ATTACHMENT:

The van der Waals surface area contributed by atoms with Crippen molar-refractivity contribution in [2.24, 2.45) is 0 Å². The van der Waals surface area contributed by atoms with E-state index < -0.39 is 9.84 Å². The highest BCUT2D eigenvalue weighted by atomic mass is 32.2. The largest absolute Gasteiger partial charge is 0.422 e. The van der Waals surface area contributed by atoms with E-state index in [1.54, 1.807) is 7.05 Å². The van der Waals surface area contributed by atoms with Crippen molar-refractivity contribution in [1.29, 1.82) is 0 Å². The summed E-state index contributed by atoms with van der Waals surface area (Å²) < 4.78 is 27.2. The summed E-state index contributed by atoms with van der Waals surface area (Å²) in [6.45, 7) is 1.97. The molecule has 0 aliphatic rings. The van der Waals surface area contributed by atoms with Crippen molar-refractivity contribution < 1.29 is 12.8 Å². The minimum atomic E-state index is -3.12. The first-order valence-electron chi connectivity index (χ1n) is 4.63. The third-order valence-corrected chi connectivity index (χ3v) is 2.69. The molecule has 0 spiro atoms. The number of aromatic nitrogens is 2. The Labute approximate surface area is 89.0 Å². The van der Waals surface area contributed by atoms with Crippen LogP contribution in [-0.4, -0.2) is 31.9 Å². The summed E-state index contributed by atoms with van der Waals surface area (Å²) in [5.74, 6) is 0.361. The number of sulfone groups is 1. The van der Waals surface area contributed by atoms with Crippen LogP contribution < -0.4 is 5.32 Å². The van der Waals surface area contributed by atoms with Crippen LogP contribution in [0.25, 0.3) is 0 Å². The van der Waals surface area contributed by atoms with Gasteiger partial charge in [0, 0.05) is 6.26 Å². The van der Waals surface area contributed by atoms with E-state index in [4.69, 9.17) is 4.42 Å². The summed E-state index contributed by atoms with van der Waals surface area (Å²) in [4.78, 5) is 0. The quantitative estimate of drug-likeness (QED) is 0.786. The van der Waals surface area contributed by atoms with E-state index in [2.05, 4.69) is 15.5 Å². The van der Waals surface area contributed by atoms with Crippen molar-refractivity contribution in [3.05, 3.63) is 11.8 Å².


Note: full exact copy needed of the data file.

The van der Waals surface area contributed by atoms with Crippen molar-refractivity contribution in [2.24, 2.45) is 0 Å². The van der Waals surface area contributed by atoms with E-state index < -0.39 is 9.84 Å². The highest BCUT2D eigenvalue weighted by atomic mass is 32.2. The largest absolute Gasteiger partial charge is 0.422 e. The van der Waals surface area contributed by atoms with E-state index in [1.54, 1.807) is 7.05 Å². The van der Waals surface area contributed by atoms with Crippen molar-refractivity contribution in [1.29, 1.82) is 0 Å². The summed E-state index contributed by atoms with van der Waals surface area (Å²) < 4.78 is 27.2. The summed E-state index contributed by atoms with van der Waals surface area (Å²) in [6.45, 7) is 1.97. The molecule has 0 aliphatic rings. The van der Waals surface area contributed by atoms with Crippen molar-refractivity contribution < 1.29 is 12.8 Å². The minimum atomic E-state index is -3.12. The first-order valence-electron chi connectivity index (χ1n) is 4.63. The third-order valence-corrected chi connectivity index (χ3v) is 2.69. The molecule has 0 spiro atoms. The number of aromatic nitrogens is 2. The Labute approximate surface area is 89.0 Å². The van der Waals surface area contributed by atoms with Crippen LogP contribution in [-0.4, -0.2) is 31.9 Å². The summed E-state index contributed by atoms with van der Waals surface area (Å²) in [5.74, 6) is 0.361. The number of sulfone groups is 1. The van der Waals surface area contributed by atoms with Crippen LogP contribution < -0.4 is 5.32 Å². The van der Waals surface area contributed by atoms with Crippen LogP contribution in [0.25, 0.3) is 0 Å². The van der Waals surface area contributed by atoms with Gasteiger partial charge in [0, 0.05) is 6.26 Å². The van der Waals surface area contributed by atoms with E-state index in [4.69, 9.17) is 4.42 Å². The summed E-state index contributed by atoms with van der Waals surface area (Å²) in [4.78, 5) is 0. The quantitative estimate of drug-likeness (QED) is 0.786. The van der Waals surface area contributed by atoms with E-state index in [2.05, 4.69) is 15.5 Å². The van der Waals surface area contributed by atoms with Crippen molar-refractivity contribution in [3.05, 3.63) is 11.8 Å².